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"This is provocative and practical"
Pam Radford, Senior Director, Global Marketing

"Super interesting - a new and predictive way to understand customers."
Mark Staples, Editorial Director
McKinsey & Company

Red and Blue Customer Growth Part I: Introduction

Red and Blue Customer Growth Part I: Introduction

We avoid talking about customers as conservative or liberal because it feels like politics and politics is divisive. Same with religion. We study who customers are, what attitudes they might have, and what they do, but we rarely study how they think. That’s where worldview comes in. 

Customer worldview - defined by being liberal or conservative - sits at the highest level of customer insight. Worldview represents a framework for understanding how customers see the world and what they believe to be true. More importantly for you, it encompasses how they see your business, products, communications, merchandising, and more. 

No matter what you sell, you have conservative and liberal customers. The odds are you have more of one group than the other. If you have equal numbers of both groups in your customer database, matching the even split in the United States, your business is the exception. 

Every business aligns differently with customers who have either a conservative or liberal worldview because each group sees your business differently and forms purchase decisions in different ways. Your business, people, strategies, products, merchandising, communications, and location influence whether conservative or liberal customers buy from you. The question is one of alignment - is your business in sync with your market from a worldview perspective or not? If not, product-market fit decreases, leading to slower growth, reduced efficiency, and lower customer value. 

That doesn’t mean if your business projects a conservative worldview that liberals won’t buy from you or vice versa. But you will make them work harder to evaluate what you have and determine if your products are right for them. As a result, you won’t look as familiar, and you may not even speak the same language.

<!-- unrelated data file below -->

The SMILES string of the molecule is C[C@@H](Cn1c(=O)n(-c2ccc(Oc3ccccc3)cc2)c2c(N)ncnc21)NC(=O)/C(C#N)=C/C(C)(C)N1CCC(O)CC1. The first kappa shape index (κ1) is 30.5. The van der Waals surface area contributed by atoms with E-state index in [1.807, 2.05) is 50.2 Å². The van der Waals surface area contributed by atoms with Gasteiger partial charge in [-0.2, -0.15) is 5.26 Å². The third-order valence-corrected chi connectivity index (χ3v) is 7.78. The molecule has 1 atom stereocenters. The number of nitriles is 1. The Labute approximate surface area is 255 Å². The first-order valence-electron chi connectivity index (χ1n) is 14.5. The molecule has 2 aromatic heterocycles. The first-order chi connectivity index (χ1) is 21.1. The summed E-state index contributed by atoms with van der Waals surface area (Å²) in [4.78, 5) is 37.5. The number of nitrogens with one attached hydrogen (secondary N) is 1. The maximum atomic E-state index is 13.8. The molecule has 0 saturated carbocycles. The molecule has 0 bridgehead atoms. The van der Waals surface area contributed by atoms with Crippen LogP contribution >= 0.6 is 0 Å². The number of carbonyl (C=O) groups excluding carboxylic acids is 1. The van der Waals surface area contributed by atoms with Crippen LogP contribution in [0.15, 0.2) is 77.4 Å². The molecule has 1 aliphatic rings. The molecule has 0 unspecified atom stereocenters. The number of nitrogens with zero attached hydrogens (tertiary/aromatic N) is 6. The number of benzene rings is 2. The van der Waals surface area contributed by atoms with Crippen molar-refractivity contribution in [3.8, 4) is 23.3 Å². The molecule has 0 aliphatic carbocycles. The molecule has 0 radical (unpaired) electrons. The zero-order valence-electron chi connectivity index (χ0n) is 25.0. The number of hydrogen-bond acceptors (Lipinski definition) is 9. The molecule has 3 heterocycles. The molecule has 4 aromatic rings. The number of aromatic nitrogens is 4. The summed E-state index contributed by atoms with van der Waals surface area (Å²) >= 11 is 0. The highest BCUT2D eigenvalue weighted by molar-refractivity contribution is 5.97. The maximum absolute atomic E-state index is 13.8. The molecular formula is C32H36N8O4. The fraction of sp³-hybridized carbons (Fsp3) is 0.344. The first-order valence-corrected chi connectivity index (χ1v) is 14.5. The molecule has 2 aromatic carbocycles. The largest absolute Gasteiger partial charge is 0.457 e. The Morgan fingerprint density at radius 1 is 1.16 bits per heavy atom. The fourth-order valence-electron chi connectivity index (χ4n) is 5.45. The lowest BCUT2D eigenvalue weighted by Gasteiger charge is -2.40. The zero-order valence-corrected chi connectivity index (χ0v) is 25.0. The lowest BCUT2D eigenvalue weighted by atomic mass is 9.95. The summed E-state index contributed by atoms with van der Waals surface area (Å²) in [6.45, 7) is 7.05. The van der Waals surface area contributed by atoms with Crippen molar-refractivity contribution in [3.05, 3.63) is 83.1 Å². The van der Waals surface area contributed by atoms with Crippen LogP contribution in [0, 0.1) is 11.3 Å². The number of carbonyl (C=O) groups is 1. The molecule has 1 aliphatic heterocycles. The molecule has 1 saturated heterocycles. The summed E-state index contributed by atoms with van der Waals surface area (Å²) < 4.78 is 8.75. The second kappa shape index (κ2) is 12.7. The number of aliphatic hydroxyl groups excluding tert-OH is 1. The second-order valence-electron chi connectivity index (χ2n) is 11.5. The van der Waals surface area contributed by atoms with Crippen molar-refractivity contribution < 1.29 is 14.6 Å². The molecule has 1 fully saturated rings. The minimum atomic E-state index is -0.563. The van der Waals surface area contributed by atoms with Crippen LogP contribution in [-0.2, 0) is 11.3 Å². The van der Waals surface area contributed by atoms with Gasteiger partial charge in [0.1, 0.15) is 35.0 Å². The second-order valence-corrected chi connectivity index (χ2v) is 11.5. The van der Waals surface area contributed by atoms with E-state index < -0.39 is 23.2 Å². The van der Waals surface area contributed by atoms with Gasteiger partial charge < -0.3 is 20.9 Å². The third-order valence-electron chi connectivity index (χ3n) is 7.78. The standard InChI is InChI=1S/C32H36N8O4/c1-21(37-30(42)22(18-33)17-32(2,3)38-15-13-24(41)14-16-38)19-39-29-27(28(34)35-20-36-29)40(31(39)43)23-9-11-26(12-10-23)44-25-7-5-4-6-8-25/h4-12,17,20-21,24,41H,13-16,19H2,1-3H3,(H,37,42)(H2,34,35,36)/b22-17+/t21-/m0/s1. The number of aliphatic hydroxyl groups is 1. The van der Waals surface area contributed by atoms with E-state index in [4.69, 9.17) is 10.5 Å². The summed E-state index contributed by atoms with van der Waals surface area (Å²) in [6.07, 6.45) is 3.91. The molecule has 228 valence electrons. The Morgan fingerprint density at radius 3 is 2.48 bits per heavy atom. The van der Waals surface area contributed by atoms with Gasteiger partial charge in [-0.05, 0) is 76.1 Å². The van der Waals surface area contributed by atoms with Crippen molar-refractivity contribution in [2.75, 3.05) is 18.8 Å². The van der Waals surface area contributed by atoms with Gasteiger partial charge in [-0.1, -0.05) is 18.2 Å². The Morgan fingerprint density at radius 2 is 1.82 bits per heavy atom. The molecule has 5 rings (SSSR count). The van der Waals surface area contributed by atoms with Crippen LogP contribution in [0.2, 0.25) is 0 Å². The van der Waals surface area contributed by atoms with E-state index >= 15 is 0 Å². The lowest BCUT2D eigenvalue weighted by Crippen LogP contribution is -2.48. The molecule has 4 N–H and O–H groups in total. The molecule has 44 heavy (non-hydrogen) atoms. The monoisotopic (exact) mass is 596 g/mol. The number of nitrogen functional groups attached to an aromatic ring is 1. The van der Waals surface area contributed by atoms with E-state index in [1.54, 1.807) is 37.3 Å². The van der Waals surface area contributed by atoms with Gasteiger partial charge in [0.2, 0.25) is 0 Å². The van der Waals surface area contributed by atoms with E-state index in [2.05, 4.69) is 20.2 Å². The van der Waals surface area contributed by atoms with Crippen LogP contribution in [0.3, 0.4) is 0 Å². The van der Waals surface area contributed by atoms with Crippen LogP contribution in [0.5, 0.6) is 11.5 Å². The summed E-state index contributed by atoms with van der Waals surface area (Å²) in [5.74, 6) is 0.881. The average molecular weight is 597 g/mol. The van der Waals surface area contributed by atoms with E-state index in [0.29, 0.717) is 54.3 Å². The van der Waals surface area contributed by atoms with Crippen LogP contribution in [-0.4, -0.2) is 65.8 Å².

If you sell nationally, you may need to be worldview-neutral to maximize market share. Not Apple, Samsung, or Ford. If you sell locally or regionally, you must decide whether you optimize toward one group or another, create variation in strategy across a region, or try to achieve worldview neutrality.

None of this has anything to do with politics, although it’s easy to go there. When I start talking about customers having a conservative or liberal worldview, someone will inevitably bring up a specific political issue. For this newsletter, politics is beside the point. We’re not interested in who customers choose to run the country - we’re interested in what they decide to buy.

To remove potential divisiveness from this topic, I explore how conservatives and liberals see your business based on decades of social anthropology and cognitive sciences research. Social anthropologists look at different social groups, including primitive cultures, to understand how different groups come together and operate. They view social groups and societies from the outside, in a structural way, devoid of wanting it to be one way or another. American liberalism and conservatism can be approached in this structural, academic way to gain stronger insights into how customers think while completely avoiding any discussion of taxes, immigration, or foreign policy.

In this newsletter and the forthcoming book, Red and Blue Customers, the idea is to build a foundation for understanding American liberalism and conservatism using social anthropology and other disciplines and translate it specifically to a business context. This means bringing this all to life with specific examples - industries, people, products, brands, and communications - to show how conservative or liberal worldviews drive different purchase decisions and how businesses can optimize the alignment to improve business results.

I mentioned Apple, Samsung, and Tesla at the start of this essay. I’ll deliver future issues specific to those brands as to why they skew liberal or conservative and how that affects results. You’ll see, for example, why Tesla has more conservative customers than you may think. You’ll see how each group thinks differently about the concept of status.

To help bring all of this to life, let’s take a relatively quick look at a specific difference between conservative and liberal worldviews and then apply it to a particular industry and three companies.  Along the way, you’ll see a framework for studying alignment between customer worldview and a business.

To demonstrate the differences between the two worldviews, let’s use a broad cognitive concept - perception of the future. It seems pretty straightforward, something everyone would think about the same way. Yet there are significant differences in what the future means inside a conservative vs. liberal worldview, which demands different ways of thinking about products and communications. It’s one of twenty-five cognitive concepts covered in the forthcoming book Red and Blue Customers

How conservatives and liberals perceive the future is the focus of Part II of this series. I think you’ll find it interesting.

Originally published in the newsletter Red and Blue Customers.

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